Your cart is empty.
The book cover for New features an old black and white photo of a South Asian woman walking on a paved sidewalk in a long trench coat looking up at her surroundings. This photo is overlaid on top of a colour photo of downtown Winnipeg with cars driving on a busy street and yellow curved decorative lights on street lamps. The title of the play and author’s name are in red and black text.

Read an excerpt from New

By Brandon Crone Date: April 11, 2024 Tags: Excerpts

It’s 1970s Winnipeg—a time of revolution and radical possibilities—and an apartment building of Indian immigrant friends is about to be transformed by their latest arrival. A young Bengali Muslim woman, Nuzha, has just married Qasim over the phone at his mother’s insistence, and can’t wait to start her new life with him. But Qasim struggles to let go of his true love, a Canadian nurse named Abby, making him an emotionally and physically distant husband. Broken-hearted but full of pluck, Nuzha finds comfort and adventures on her own terms by exploring everything her new community has to offer. From braving the bus schedule to building close relationships with Qasim’s friends, Nuzha’s discoveries are thrilling, enriching, and crack open new possibilities for everyone.

From the creator of the powerful solo show Crash, Pamela Mala Sinha’s New is an evocative, emotionally astute comedy about the complex nature of love and sacrifice, joyful togetherness and piercing loneliness, and what it means to create entirely new ways of life through our willingness to tread uncharted territory.

Read the first few pages from the play below.


QASIM’s place. Evening.

QASIM—in boxers, smoking profusely—is on the couch, phone in hand, its coil stretched from the kitchen. A near-empty bottle of whisky, a shot glass, and ashtray are on the table before him.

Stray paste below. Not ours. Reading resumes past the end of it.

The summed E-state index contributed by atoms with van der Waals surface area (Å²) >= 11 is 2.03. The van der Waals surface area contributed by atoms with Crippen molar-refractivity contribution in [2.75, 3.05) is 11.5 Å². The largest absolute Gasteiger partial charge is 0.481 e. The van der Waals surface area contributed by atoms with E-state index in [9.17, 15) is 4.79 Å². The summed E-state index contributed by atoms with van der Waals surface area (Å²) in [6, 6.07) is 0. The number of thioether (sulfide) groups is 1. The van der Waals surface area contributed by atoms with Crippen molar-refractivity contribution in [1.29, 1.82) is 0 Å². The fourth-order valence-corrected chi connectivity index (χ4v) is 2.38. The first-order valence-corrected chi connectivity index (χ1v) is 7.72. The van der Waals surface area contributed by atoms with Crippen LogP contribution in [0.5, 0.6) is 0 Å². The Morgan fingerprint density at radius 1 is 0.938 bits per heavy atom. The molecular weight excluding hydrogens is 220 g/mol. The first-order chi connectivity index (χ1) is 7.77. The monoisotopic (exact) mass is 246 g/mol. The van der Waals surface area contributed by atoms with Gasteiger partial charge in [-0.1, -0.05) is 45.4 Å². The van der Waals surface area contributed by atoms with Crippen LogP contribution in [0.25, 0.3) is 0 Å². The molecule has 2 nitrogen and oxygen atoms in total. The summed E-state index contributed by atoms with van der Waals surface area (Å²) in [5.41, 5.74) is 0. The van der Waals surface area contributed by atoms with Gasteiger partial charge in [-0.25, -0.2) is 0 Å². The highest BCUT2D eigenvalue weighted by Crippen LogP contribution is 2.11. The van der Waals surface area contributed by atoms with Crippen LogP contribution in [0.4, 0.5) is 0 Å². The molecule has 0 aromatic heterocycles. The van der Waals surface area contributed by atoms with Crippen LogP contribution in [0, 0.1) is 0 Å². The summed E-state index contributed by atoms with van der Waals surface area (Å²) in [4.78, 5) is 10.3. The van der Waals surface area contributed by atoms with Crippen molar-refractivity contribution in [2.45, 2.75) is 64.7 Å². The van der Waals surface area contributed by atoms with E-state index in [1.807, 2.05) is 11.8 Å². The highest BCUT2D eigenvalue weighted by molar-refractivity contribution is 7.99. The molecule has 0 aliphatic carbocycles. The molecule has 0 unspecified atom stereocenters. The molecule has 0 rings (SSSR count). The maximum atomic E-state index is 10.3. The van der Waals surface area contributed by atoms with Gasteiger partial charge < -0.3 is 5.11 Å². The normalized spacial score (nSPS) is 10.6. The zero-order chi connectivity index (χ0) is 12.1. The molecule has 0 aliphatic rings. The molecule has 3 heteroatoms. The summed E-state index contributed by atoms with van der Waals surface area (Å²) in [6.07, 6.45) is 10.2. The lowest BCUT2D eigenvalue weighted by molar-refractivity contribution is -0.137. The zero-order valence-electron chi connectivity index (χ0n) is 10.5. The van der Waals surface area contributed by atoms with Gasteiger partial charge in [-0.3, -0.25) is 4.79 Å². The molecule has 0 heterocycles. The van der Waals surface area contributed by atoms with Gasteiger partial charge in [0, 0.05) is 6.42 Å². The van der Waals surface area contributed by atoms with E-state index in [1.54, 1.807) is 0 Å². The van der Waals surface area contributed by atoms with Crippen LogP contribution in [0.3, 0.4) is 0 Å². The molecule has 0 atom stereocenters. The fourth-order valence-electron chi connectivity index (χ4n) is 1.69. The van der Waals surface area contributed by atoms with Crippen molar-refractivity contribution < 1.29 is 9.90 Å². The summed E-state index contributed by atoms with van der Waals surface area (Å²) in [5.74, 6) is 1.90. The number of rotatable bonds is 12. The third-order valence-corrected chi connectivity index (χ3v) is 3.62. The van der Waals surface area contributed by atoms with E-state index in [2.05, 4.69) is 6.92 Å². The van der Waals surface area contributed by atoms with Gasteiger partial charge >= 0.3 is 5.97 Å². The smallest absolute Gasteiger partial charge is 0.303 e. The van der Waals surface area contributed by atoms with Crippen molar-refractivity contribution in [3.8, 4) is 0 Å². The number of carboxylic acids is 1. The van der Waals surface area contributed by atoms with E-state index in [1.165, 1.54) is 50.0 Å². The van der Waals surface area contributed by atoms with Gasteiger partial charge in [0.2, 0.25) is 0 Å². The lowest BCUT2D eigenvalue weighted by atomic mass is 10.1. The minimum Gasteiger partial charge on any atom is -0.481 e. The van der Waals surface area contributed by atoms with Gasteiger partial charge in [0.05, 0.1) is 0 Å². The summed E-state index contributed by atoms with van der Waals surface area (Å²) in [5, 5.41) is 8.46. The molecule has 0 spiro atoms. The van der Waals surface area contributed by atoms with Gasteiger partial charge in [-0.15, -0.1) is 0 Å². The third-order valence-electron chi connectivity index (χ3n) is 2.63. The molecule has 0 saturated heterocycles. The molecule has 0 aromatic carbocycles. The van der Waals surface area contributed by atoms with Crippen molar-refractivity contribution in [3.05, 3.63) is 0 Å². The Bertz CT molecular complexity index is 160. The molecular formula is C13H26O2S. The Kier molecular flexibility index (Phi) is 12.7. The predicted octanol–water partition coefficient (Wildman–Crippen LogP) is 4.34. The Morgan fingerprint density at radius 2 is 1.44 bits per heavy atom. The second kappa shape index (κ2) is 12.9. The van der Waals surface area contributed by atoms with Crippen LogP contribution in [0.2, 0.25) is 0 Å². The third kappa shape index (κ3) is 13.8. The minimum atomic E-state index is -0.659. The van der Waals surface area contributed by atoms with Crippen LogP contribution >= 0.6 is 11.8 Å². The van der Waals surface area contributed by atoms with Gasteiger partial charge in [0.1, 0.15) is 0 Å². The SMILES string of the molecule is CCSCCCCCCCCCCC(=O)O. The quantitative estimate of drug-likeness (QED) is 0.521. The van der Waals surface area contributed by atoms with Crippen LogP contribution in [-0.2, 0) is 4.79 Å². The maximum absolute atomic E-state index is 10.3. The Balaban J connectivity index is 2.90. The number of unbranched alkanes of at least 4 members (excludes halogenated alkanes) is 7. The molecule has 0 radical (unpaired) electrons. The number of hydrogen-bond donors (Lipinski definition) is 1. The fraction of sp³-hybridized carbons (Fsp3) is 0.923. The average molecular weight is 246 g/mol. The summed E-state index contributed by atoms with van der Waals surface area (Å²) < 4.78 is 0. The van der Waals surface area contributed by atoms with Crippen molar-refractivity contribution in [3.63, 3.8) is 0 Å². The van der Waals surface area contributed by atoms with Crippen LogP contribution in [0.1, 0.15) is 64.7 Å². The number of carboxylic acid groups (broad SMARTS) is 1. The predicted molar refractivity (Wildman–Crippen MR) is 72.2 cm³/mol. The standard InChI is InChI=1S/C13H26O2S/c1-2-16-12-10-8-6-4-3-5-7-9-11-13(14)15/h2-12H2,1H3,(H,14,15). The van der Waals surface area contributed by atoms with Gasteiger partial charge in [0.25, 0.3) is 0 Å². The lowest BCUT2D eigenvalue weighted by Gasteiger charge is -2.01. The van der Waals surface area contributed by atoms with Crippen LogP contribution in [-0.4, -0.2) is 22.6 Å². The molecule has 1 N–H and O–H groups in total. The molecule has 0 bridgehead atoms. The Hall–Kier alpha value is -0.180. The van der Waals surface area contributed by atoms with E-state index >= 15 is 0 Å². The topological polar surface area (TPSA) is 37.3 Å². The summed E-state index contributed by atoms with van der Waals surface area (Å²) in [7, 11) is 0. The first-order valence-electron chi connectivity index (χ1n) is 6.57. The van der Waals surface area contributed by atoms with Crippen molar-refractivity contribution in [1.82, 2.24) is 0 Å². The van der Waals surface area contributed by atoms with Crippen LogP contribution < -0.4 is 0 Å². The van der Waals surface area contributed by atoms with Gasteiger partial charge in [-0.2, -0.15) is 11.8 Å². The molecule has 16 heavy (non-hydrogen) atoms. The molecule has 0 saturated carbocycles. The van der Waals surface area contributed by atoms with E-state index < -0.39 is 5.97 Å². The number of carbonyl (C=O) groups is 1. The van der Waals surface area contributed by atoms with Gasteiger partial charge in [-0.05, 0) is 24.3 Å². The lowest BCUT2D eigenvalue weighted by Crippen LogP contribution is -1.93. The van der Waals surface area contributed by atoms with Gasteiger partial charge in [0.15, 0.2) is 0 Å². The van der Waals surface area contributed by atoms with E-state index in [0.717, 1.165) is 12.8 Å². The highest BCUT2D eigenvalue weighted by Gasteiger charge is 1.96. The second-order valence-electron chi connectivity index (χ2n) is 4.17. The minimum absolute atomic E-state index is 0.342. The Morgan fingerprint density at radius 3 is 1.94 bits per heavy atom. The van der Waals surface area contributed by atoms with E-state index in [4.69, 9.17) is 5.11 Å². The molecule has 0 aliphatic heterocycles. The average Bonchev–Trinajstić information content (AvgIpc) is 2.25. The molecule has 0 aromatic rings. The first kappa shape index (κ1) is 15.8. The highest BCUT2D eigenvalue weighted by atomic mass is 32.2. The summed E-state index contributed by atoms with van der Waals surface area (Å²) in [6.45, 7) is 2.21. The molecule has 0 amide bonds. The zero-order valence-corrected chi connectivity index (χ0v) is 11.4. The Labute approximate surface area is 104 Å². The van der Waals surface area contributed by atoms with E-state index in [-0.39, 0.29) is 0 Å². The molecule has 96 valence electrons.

He is a disaster.

QASIM: (very loud) I’m here.



He pours out a shot.

Whatever dowry she wants—what does she want? Well ask her.

He throws back the shot.

Of course she can decide later.


No—you tell him.


(panicking) I don’t want to talk to the mullah, Ma— Oh! Salaam—yes, this is Qasim.

(to the mullah) Yes I agree that Nuzha can decide her own dowry . . .

He lights up a cigarette—

(loud, frustrated) I just said I agreed. Why do I have to—

Surrendering, he repeats after the mullah while smoking—

“The payment of the dowry will be determined by the bride . . . presented to her by me . . . when she arrives in Canada as—as a demonstration of my commitment.”

He goes to pour out another shot but sees the bottle is empty.

Can I speak to my cousin Salim for one minute?


The tall ugly one.

Phone in hand, he goes to the bar in search of a new bottle—

Hey, man, can we get this done?! Ma’s making me crazy . . . hello—Salim?!

(yells at them) Stop passing the phone around, you guys!

(to the mullah) Oh, sorry—yes, Mullah-ji, I have it here.

He goes back to the coffee table and picks up the aerogram letter, shaking cigarette ash off it.

(reading) “I accept marrying your . . . ” sorry? Yes, Mullah-ji, of course, her first.

As the contract is made on the other end of the line, Qasim unscrews the cap from a bottle of vodka he’s found and takes a swig.

(mid-gulp) Now?

He reads the contract:

“I accept marrying your daughter, Nuzha Sakila, giving her name to myself in accordance with the Islamic Shari’ah, and in the presence of the witnesses here with the dowry agreed upon. And Allah—”

He looks at the bottle in his hand . . . then puts it down.

“And Allah is our best witness. Qubool hai. Qubool hai. Qubool hai.

He returns to the couch, letter in hand, depleted.


I’m signing it right now.

He casts the letter on the coffee table, not signing.


Is Ma there? Can you please put her on.


Hi, Ma . . .

(angry) NOW why are you crying?!


Why is she crying, Salim?

(to Ma through the phone) Well if she’s so happy, tell her to eat something, for god’s sake! I’m not getting off until I know she’s eating . . .


Good. What?!

He stands, in total panic.


He is frozen through the following, barely able to speak.

Salaam alaikum . . . I’m fine.


And you?


Yes—I have it.

He reluctantly picks up a photo from the table.


It’s . . . you’re . . . very nice.


(lying badly) Nice to hear your voice too.


Find out how the plot unfolds by ordering your copy of New today!